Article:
This weekend saw a Labour MP threaten to challenge Jeremy Corbyn to a leadership contest, a Corbyn ally suggest the possibility of deselections and a second peer resign the Labour whip.
Lord Grabiner, who became a peer in 1999, announced that he was quitting the Labour whip on Friday, telling The Times (£): “I have nothing in common whatever with Mr Corbyn — and I don’t believe we are ever going to win an election.”
He became the second peer to quit the whip in protest at Corbyn’s leadership, after Lord Warner made his decision earlier in the week. Both peers have remained members of the Labour Party.
Rochdale MP Simon Danczuk told yesterday’s Mail On Sunday that he was prepared to challenge Jeremy Corbyn as a stalking horse candidate to provoke a leadership contest, if next May’s election results are underwhelming for Labour.
The outspoken MP has been vocally critical of Corbyn’s leadership so far, and said he would only stand in order to trigger a contest in which a “serious contender” could put themselves forward – naming Chuka Umunna, Dan Jarvis and Emma Reynolds as possibilities.
“If the results for Labour in May are as dire as we all fear, then yes I would be prepared to stand as a stalking horse against Jeremy Corbyn. My only intention is to secure a better leader for the Labour Party, and to give us some chance of winning the next General Election.
“At the moment, I and many of my fellow MPs simply cannot see that happening under the current leadership. I do not have any expectation of winning myself, but would hope to open up the field for serious contenders such as Chuka, Dan or Emma.”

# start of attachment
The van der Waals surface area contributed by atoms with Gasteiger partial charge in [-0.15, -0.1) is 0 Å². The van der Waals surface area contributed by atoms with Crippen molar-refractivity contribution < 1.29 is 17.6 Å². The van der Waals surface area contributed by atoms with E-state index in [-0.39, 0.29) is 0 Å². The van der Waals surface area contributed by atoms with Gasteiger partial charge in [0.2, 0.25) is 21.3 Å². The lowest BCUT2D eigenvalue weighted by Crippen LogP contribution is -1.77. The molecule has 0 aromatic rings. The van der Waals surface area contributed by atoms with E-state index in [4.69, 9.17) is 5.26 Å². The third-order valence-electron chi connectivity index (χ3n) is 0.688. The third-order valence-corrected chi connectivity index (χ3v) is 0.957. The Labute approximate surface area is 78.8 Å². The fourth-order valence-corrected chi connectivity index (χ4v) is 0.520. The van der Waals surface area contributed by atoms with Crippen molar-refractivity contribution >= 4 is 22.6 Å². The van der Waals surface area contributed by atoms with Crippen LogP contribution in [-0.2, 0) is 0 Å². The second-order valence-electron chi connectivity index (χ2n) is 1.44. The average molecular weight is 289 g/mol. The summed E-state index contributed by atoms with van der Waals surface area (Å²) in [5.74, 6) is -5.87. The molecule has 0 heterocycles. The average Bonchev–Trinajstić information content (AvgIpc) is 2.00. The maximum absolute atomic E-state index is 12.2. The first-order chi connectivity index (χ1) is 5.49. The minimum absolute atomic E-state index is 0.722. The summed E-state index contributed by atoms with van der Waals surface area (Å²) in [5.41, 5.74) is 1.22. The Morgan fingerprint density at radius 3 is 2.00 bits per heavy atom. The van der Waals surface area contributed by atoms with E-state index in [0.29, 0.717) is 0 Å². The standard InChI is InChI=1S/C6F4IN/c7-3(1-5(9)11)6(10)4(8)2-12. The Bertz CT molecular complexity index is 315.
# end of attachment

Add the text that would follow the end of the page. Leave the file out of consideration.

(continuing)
Next May will see nationwide local council elections, as well as elections for the Scottish Parliament, Welsh Assembly and London Mayor.
Triggering a leadership election or removing an elected leader is very difficult under Labour Party rules.
It is also difficult to remove a sitting Labour MP as the candidate for the next election. However, former MP and London Mayor Ken Livingstone, an ardent supporter of Corbyn, said yesterday that MPs “undermining Jeremy Corbyn” could face the possibility of deselection.
“If your local MP is undermining Jeremy Corbyn, opposing the anti-austerity measures that we want, people should have a right to say: ‘I’d like to have an MP who reflects my view.’ It shouldn’t be a job for life.”
Asked whether MPs who regularly defy the Corbyn whip should expect to face deselection procedures, Livingstone replied:
“Yes. If you’ve got 1,000 new members join your local party because they supported Jeremy Corbyn’s policies, you’ve got an MP completely undermining that, that’s fine. They should have the right to challenge that. It doesn’t mean to say they will necessarily win.”
Though Livingstone also said that he did not think moderate MPs were ‘under threat’, on the grounds that “Jeremy is very inclusive” and has rejected calls for mandatory reselection. You can watch the full interview here.
Speaking on the Andrew Marr Show, Shadow Chancellor John McDonnell rejected the possibility of deselections, saying “We are opposing any threat to individual MPs. We are not in favour of reselection of these MPs.”